How Feminism Has Manipulated The English Language & The Concept of Equality

How Feminism Has Manipulated The English Language & The Concept of Equality

Sep 3, 2013

In George Orwell’s dystopian (that’s smart-talk for “scary fucking fictional future”) novel Nineteen Eighty-Four he implemented the concept of a language called newspeak. Newspeak was a boiled-down version of the English language. It was used by the totalitarian regime as a tool to limit free-thought; concepts outside of the established verbal construct were considered “thought-crime”. Concepts like freedom, rebellion, individuality, and peace could not be verbally explained within the confines of newspeak: “If thought corrupts language, language can also corrupt thought.” ― George Orwell, 1984 However, they didn’t just ban words, they changed them too. For example, the word “free” still existed in newspeak but could only be used in terms of something not being possessed, as in, “the dog is free from lice” or, “this field is free from weeds.” It could not be used in terms of being able to do as one pleases, as in “free choice” or “free will” since these concepts no longer existed. “We do not merely destroy our enemies; we change them.” ― George Orwell, 1984 As you have likely realized by now, I’m about to make more outrageous comparisons between Feminism and Socialism. However this time I’m just going to use Nineteen Eighty-Four as a precursory comparison. I won’t force conclusions on you at every turn, I’ll let you do that for yourself with each example. So let’s hit it.   5. Sexism is always misogyny Despite what everyone seems to think, sexism is not inherently bad. Sexism is, by definition: Prejudice or discrimination on the basis of gender. So prejudice is bad, but discrimination? Well it has two meanings: (1) The unjust or prejudicial treatment of different categories of people or things (2) Recognition and understanding of the difference between one thing and another.   If we combine the meaning of sexist and the second meaning of discrimination we have: Recognizing the difference between the sexes. What we can conclude is that discrimination, and therefore sexism, is amoral. For example: I would hook up with a girl but not a guy, not because I’m homophobic, not because I’m misandrist, but because I’m being sexist. I’m discriminating between potential hook-ups on the basis of gender. Or...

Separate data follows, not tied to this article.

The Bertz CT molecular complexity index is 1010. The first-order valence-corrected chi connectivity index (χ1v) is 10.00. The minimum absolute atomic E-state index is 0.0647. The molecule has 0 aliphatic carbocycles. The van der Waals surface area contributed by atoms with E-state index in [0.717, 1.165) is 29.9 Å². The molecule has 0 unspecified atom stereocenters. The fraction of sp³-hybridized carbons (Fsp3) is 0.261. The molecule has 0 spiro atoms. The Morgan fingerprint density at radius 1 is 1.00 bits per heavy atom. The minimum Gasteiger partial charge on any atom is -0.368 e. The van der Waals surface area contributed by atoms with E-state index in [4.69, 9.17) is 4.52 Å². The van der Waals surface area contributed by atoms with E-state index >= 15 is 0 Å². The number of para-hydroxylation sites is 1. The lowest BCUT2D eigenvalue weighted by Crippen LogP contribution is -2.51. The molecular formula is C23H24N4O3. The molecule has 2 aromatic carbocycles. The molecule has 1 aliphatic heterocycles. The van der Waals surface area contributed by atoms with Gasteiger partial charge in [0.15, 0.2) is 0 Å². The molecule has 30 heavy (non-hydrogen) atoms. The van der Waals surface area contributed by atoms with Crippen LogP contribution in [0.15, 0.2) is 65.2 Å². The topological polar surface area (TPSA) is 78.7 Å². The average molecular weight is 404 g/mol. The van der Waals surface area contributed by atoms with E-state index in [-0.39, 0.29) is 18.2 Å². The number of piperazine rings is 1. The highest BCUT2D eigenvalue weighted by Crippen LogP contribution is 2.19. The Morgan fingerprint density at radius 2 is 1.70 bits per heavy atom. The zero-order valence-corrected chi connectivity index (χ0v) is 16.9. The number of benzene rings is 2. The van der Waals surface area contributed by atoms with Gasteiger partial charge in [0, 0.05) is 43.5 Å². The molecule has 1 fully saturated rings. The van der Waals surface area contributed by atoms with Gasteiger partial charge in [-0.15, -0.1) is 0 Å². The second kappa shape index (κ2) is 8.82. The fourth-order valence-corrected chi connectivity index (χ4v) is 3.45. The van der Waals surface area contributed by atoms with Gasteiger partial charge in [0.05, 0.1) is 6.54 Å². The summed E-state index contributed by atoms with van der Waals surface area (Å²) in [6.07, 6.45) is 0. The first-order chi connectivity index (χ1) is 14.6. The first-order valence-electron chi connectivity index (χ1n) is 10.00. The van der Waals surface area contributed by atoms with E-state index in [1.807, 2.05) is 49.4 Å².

Chivalry is a Beta Move, Right?

Chivalry is a Beta Move, Right?

Aug 23, 2013

Chivalry. We’re all aware of the basic idea, opening a door for a girl, letting her exit the elevator first, pulling out her chair, etcetera… Now as far as I’m aware, this is the general consensus within the Manosphere: Chivalry is about as Beta as you get. No. It’s worse than Beta…. It’s Omega. Chivalry is what “nice guys” do. And we all know what happens to… “nice guys”. I’m here to dispel this theory. Or at least, offer a counter point of view. The Origin of Chivalry Contrary to popular belief, Chivalry is not about being every woman on earth’s personal manservant. Well, it wasn’t, at least. As Ian Ironwood discussed in this excellent article; The Knights of Chivalry and The Vows of Knighthood were mostly about honour, combat, glory, respect, authority, duty, responsibility, and honesty. So Chivalry is without a doubt a manly thing. One of the most famous examples of Chivalry is to not stab someone in the back. They should be facing you, sword drawn. I’m fairly confident this is meant both physically and metaphorically. Problem is, the meaning today has been boiled down to just the one code: To respect the honour of women. A quick note to the feminists who believe that that rule was born from times when women were assumed to be “weak and defenceless”: To protect the weak and defenceless To give succour to widows and orphans To fight for the welfare of all To respect the honour of women. Notice that, “To protect the weak and defenseless”, and “To respect the honour of women”. Are two different rules. Chivalry In Society Look carefully at how this is written: To respect the honour of women. “Enhance,” says the main protagonist to the tech-guy in NCIS. To respect women’s honour. “Enhance,” he says again, adjusting his dark sunglasses. To respect honourable women. “Now invert it horizontally.” You don’t have to be chivalrous to bitches. You can then extend this to, “You don’t have to be chivalrous to girls you don’t know.” Hence doing away with one of the problem Dalrock brought up in this very sarcastically written article on the topic. This is the “all men...